And the active/natural birth movement is on hand to help you feel more inadequate and guilty. Several people, on being told what had happened, immediately urged me to visit a cranial osteopath with my son as "the baby needs the moulding of the head through the birth canal". (I went along, incidentally, and the osteopath pronounced Bryn to be in pretty good shape - and so it has proved.)
Having a Caesarean is particularly disappointing, but even if you manage a vaginal delivery, the experience, however natural, is almost always agonising and can be profoundly shocking and traumatic, as Kate Figes points out it in her recent book Life after Birth. Rather than taking a keen interest in their new baby immediately it is born, Figes says, "in reality few mothers have the strength or the inclination for anything more than a cup of tea". It seems the "sacred moment" I had so set my heart on is enjoyed only by a minority - and very few indeed having their first baby.
For all that the classes promise about the value of being prepared and in control, perhaps all that knowledge can leave women feeling more disappointed and disempowered when the experience goes "wrong". Jo points out that having different ideas from the professionals lays women open to more disappointment than they are bargaining for: "While so much of the active birth information is important, it should be taken on by the professionals and not left to a battle in the delivery room, which of course the woman in labour is bound to lose. She is at a huge disadvantage, she is in pain and terrified, while the professionals see it five times a night." Jo, too, feels she was misled. "The classes you go to and many of the books say it's so natural, and yet globally women and babies die all the time though childbirth."
So how cruel, when our babies (and indeed perhaps our own lives) have been saved by timely intervention, to end up feeling disappointed. I certainly have no grounds to fear that Bryn has suffered irreparable harm through his traumatic introduction to the world because he is an entirely wonderful child. But the feelings of loss, regret and failure as a mother still haunt me, and I don't think a day goes by without me going over some aspect of the birth yet again, without comfort.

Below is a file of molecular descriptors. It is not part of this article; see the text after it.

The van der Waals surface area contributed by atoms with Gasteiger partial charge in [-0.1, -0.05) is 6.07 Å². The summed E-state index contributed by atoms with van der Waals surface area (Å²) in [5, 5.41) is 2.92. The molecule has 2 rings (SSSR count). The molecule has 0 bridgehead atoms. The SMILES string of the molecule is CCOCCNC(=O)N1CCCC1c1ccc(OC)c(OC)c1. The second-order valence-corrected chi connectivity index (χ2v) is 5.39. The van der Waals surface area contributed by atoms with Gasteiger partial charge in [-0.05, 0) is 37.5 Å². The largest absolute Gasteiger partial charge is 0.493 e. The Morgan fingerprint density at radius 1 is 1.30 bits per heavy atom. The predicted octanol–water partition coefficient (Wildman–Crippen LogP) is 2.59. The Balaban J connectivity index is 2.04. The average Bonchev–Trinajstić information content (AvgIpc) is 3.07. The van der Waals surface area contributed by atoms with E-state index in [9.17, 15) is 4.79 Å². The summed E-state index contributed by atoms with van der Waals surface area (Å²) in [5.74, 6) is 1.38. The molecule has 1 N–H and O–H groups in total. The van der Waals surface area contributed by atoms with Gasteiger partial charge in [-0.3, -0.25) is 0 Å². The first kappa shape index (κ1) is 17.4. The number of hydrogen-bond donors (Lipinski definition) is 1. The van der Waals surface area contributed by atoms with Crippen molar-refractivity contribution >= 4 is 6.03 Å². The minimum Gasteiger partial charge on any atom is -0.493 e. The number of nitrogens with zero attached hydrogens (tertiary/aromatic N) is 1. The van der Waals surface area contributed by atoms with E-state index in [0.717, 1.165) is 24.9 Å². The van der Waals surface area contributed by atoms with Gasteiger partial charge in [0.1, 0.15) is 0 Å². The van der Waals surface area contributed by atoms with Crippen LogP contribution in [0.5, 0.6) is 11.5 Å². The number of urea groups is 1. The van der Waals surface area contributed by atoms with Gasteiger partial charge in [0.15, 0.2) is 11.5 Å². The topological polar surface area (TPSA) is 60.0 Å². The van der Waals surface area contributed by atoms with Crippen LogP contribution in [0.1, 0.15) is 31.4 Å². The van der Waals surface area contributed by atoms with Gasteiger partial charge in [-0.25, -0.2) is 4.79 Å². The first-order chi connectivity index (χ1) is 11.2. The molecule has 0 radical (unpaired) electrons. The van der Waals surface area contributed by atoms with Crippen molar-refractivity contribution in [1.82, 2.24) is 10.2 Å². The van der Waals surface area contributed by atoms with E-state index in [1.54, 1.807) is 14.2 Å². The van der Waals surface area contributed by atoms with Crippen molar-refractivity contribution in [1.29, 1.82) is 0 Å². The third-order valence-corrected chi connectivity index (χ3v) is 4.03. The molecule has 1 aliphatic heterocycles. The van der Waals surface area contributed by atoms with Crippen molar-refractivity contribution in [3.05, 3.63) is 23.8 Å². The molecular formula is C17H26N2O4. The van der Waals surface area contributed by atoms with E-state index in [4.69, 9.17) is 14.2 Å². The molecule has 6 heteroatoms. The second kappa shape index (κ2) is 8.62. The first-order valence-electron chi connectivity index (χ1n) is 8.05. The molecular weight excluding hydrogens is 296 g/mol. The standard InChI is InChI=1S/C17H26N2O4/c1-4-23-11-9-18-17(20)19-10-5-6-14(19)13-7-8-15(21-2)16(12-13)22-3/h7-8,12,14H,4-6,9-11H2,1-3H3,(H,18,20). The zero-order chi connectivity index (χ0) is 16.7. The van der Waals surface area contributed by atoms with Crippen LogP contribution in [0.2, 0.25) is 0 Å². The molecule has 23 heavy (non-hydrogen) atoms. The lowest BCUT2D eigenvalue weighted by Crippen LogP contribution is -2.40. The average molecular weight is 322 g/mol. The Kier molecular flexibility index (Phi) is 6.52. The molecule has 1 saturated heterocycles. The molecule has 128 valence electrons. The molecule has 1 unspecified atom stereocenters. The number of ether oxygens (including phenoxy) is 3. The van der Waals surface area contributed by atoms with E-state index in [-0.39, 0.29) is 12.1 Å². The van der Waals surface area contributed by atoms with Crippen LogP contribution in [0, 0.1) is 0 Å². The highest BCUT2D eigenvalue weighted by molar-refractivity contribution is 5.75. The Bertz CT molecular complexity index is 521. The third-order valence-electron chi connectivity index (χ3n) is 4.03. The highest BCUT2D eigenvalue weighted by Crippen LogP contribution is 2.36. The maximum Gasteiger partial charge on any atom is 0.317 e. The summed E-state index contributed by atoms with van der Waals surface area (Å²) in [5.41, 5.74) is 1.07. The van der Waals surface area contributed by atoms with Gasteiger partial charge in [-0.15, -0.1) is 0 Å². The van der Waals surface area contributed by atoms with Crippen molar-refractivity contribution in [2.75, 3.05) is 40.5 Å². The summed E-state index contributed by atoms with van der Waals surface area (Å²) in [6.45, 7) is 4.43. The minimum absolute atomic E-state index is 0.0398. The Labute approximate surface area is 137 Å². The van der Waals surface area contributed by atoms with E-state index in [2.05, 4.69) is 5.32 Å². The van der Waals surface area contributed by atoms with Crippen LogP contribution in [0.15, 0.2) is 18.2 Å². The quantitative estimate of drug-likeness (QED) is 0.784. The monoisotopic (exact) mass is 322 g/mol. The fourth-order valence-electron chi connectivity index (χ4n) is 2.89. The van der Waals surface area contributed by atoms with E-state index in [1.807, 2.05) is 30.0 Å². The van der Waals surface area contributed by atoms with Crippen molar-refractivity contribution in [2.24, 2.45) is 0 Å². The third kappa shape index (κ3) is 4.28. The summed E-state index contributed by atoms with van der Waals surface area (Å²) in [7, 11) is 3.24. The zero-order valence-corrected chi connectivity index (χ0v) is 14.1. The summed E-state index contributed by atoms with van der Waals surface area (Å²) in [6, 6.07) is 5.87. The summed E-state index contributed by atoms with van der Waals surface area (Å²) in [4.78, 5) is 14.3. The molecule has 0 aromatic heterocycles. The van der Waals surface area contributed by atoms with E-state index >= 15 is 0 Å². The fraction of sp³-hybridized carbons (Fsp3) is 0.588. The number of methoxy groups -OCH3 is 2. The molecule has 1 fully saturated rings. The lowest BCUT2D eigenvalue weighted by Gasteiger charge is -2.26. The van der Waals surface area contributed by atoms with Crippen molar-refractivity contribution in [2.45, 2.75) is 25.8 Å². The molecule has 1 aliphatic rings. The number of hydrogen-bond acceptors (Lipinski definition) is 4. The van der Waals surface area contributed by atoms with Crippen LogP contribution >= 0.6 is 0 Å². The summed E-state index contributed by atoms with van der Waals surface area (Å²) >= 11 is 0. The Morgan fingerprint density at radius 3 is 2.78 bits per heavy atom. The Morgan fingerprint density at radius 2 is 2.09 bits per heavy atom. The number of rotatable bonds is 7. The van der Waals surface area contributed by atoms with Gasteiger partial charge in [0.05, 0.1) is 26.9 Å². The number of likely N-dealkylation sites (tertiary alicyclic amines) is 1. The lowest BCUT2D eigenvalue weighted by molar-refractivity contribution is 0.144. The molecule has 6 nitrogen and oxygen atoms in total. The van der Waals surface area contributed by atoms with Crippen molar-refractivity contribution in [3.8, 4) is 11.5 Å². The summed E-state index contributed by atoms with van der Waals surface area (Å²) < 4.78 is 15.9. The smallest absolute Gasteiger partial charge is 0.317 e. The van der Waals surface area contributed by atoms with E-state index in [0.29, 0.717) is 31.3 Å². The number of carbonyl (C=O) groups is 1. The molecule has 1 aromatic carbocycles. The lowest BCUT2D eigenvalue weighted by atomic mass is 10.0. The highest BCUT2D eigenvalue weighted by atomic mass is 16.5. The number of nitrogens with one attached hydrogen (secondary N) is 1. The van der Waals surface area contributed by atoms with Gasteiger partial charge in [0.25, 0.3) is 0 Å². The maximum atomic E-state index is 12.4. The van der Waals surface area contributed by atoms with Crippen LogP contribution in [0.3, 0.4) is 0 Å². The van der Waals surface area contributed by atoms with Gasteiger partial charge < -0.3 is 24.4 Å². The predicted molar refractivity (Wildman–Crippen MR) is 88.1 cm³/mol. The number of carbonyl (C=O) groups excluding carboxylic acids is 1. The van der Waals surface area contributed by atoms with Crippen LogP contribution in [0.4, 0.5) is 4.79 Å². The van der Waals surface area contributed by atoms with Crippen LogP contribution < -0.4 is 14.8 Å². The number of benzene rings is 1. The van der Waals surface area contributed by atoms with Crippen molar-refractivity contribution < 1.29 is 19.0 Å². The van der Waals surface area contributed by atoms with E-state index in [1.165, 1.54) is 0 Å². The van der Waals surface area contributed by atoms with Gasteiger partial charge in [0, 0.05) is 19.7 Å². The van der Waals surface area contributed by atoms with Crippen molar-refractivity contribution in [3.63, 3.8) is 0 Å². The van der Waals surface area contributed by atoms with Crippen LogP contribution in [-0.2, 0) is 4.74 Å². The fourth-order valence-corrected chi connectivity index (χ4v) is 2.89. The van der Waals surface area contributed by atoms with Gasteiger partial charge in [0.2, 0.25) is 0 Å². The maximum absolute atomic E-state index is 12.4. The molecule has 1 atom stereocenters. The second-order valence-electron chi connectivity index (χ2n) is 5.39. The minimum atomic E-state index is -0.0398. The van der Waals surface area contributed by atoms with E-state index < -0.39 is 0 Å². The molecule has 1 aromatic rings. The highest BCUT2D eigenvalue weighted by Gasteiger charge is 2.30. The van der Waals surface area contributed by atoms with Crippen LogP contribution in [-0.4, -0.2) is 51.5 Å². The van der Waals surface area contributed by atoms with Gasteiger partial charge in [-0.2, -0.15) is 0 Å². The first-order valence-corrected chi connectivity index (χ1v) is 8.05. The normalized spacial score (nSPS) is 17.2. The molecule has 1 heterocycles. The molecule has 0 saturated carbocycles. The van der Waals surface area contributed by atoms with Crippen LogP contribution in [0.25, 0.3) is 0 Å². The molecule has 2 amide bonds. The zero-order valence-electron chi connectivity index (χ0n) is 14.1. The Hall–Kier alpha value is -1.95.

In the end, isn't it a bit absurd to turn the birth process into such a production, when it lasts just a couple of days at the most, and might so easily go out of your hands - and there is a lifetime of parenting to prepare for? As Janet, who attended active birth classes, only to end up with a forceps delivery and a terrifying amount of pain, comments: "There is so much stress on the birth that you just don't think about what comes next. But after the birth, there you are with your baby, and you think 'Now what do we do?'"
I remain to be convinced that extensive preparation makes all that much difference to one's eventual birth experience. I did feel glad I knew the basics about what contractions were, how long labour lasted, what first and second stage were, and that being upright was often more comfortable than lying down. But actually I knew most of that before I went to my first class, and could have picked it up in three free sessions at the local health centre.
'The Encyclopedia of Pregnancy and Birth' by Janet Balaskas and Yehudi Gordon (Little Brown); 'Pregnancy and Childbirth' by Sheila Kitzinger (Penguin); 'Home Birth and Other Alternatives to Hospital' by Sheila Kitzinger (Dorling Kindersley); 'Life After Birth' by Kate Figes (Viking)